Gavin Bollard said...

As far as "Evidence" is concerned, I have (several times) found myself in the position of trying to "talk down" people with Asperger's who have this false sense of entitlement and feel that they should be taking action.

I can also remember reading quotes from the perpetrators of Sandy Hook style attacks (can't remember which specific attacks as there have now been too many). Those quotes specifically talked about revenge due to unfulfilled "entitlement".

Gavin Bollard said...

As far as "Evidence" is concerned, I have (several times) found myself in the position of trying to "talk down" people with Asperger's who have this false sense of entitlement and feel that they should be taking action.

I can also remember reading quotes from the perpetrators of Sandy Hook style attacks (can't remember which specific attacks as there have now been too many). Those quotes specifically talked about revenge due to unfulfilled "entitlement".

Anonymous said...

http://www.thedailybeast.com/articles/2014/05/27/your-princess-is-in-another-castle-misogyny-entitlement-and-nerds.html and http://www.newstatesman.com/lifestyle/2014/05/lets-call-isla-vista-killings-what-they-were-misogynist-extremism describe this issue and the Santa Barbara attack.

http://abcnews.go.com/US/story?id=8258525&page=1 describes this issue and the Pittsburgh attack.

Bellofpeace said...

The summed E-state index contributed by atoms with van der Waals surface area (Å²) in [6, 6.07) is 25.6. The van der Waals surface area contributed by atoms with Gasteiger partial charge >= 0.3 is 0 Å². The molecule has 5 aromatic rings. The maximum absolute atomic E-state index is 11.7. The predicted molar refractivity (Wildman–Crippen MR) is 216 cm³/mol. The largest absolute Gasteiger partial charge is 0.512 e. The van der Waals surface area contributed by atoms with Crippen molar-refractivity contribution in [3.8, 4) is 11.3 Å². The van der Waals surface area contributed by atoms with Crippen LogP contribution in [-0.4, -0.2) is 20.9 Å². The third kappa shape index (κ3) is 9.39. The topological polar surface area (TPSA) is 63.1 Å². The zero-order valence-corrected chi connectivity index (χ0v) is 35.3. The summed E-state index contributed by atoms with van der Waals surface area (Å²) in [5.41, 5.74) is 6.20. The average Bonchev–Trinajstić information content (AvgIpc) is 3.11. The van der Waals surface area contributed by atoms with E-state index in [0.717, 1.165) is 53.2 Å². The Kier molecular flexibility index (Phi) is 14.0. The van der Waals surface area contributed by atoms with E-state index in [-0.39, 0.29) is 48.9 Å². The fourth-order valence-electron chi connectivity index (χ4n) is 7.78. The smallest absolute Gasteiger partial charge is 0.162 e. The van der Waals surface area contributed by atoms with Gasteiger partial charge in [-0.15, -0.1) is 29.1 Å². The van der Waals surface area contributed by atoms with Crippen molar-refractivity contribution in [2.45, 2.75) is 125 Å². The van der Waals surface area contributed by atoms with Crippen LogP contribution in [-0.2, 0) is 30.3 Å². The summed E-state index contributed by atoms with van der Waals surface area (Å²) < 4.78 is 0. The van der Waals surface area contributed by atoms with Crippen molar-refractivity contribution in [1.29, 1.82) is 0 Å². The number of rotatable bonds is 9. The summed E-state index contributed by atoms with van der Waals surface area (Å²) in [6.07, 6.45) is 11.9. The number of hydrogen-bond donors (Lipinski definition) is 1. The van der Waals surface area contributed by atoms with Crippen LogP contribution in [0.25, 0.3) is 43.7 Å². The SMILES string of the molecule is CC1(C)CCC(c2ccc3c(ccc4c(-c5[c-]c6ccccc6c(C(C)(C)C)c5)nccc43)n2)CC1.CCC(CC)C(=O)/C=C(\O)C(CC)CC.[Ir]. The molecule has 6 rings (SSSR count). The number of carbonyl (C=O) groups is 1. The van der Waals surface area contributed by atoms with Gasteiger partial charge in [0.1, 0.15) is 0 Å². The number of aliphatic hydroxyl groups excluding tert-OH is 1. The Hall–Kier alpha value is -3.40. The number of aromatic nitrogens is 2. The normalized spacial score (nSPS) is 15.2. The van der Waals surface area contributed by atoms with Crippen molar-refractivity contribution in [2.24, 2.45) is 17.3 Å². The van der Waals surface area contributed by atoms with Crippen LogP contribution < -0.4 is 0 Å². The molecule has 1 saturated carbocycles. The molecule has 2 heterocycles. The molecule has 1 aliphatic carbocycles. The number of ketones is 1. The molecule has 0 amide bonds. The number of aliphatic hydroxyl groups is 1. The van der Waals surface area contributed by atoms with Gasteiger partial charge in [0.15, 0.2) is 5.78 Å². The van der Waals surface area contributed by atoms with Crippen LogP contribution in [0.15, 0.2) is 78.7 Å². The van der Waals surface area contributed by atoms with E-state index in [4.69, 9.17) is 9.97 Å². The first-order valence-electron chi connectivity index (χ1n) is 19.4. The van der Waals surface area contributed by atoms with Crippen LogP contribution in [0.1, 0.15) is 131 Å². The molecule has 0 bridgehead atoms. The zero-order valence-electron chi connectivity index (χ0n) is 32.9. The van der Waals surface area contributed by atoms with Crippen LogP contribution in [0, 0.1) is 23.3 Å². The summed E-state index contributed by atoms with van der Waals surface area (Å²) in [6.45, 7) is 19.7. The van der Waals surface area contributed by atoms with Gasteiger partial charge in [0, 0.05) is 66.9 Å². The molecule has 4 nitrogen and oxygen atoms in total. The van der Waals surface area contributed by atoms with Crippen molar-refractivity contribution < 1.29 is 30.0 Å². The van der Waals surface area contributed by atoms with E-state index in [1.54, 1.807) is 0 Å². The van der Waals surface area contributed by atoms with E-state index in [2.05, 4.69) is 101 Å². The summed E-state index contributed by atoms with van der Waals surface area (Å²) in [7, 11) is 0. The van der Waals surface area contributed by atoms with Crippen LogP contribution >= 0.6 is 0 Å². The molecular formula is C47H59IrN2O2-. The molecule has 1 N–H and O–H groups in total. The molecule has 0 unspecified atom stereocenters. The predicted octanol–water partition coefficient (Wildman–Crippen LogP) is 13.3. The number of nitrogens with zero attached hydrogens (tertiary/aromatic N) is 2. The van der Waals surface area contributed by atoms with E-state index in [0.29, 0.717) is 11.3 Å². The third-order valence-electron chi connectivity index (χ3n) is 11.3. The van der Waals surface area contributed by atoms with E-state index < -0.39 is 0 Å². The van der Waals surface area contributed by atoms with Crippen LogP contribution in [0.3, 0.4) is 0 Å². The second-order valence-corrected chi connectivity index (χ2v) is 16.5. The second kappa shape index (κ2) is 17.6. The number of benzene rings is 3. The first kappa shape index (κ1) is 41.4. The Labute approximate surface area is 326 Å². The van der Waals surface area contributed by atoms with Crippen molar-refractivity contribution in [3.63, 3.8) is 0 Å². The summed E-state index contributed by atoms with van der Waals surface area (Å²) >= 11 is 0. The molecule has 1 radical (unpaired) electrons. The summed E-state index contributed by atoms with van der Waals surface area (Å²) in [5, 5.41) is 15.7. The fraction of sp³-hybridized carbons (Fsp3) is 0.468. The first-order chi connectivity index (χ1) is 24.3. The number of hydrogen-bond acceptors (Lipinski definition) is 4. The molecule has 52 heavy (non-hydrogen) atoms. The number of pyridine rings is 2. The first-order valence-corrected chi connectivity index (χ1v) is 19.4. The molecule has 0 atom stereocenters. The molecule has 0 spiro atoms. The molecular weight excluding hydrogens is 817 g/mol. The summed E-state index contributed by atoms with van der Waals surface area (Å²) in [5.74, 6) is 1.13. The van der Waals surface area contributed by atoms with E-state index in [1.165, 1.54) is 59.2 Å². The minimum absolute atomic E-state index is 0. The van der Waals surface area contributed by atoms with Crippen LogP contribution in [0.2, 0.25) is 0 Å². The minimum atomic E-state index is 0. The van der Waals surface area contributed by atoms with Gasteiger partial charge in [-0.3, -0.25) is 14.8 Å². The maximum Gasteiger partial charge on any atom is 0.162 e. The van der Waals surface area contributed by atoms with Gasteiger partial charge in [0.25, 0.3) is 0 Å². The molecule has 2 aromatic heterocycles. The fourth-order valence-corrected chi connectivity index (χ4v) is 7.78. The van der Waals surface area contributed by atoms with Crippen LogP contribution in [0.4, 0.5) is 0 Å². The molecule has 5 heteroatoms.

The Kiss of PeaceBy Gede Pramahttp://www.bellofpeace.org/“Why do women close their eyes when they are kissed?”, this is the question of many teenagers. Every spiritual friends who grow deep in meditation know, the true beauty is hidden within. The outer beauty is merely the reflection of the inner harmony.Sadly, very few of people in this age who can meet deep beauty like this. Most human beings fight against themselves. On the path of compassion, it is often heard a beautiful message like this: “be kind to those who harm you. They are fighting. And they do not fight against you, they fight agains themselves”.This explains why life is burning in many places. Hospitals are full, the victims of drugs increase significantly, the story of divorce and suicide are very touching. In short, very few of people who find the inner harmony recently. Most people are burning in the chaotic inner conflict.As has been shared very often in meditation classes, there are many seeds of violence were planted within us. Family, schools, leaders, society planted countless seeds of violence in our inner life. That’s why many people can be easily burnt simply because of small things.At the level of healing, meditation keep teaching the approach of selective watering. Students are suggested to water only the seeds of peace. To put it clearly, surround yourself with people who support your peace journey. Every time the memory of violence appear in the mind, learn to smile to the bad memory, learn not to react in the forms of speech or action.Quoting the teachings of ancient Indian in America, within us there are good and bad wolves which keep fighting every day. And the winner is the one who is fed every day. With the approach of smiling to the seeds of violence within, not to react in the forms of words and actions, one is no longer feeding the bad wolf within.In the language of meditation: “recognize mind as mind, not as a truth. Recognize feelings as feelings, not as yourself. That is how meditation cures many lives”. Anyone who diligently practice meditation like this, one day they will experience a deep healing. And they are no longer burnt by the heat of life everywhere.At the level of perfection, the selective approach of watering is not necessary. What is needed is a consistency to witness without choosing (choiceless awareness). Every movements of life outside and inside, both are similar to snow flakes falling into the lake. It causes ripples for a while, but finally they disappear.Meditate or not, praying or not, that’s the natural nature of life. Everything grow follow their own law. Shade trees invite the coming of birds. The blooming flowers invite the coming of butterflies. How bad or how beautiful everyday life, everything simply appear and then disappear. It is as simple as snow flakes falling into the lake.Any inner seekers who are one with the daily meditative life like this, they can transform life into a song of harmony. This is what allows a person to find the true beauty within. In the depth of beauty within, life is the kiss of peace.Author: Gede Prama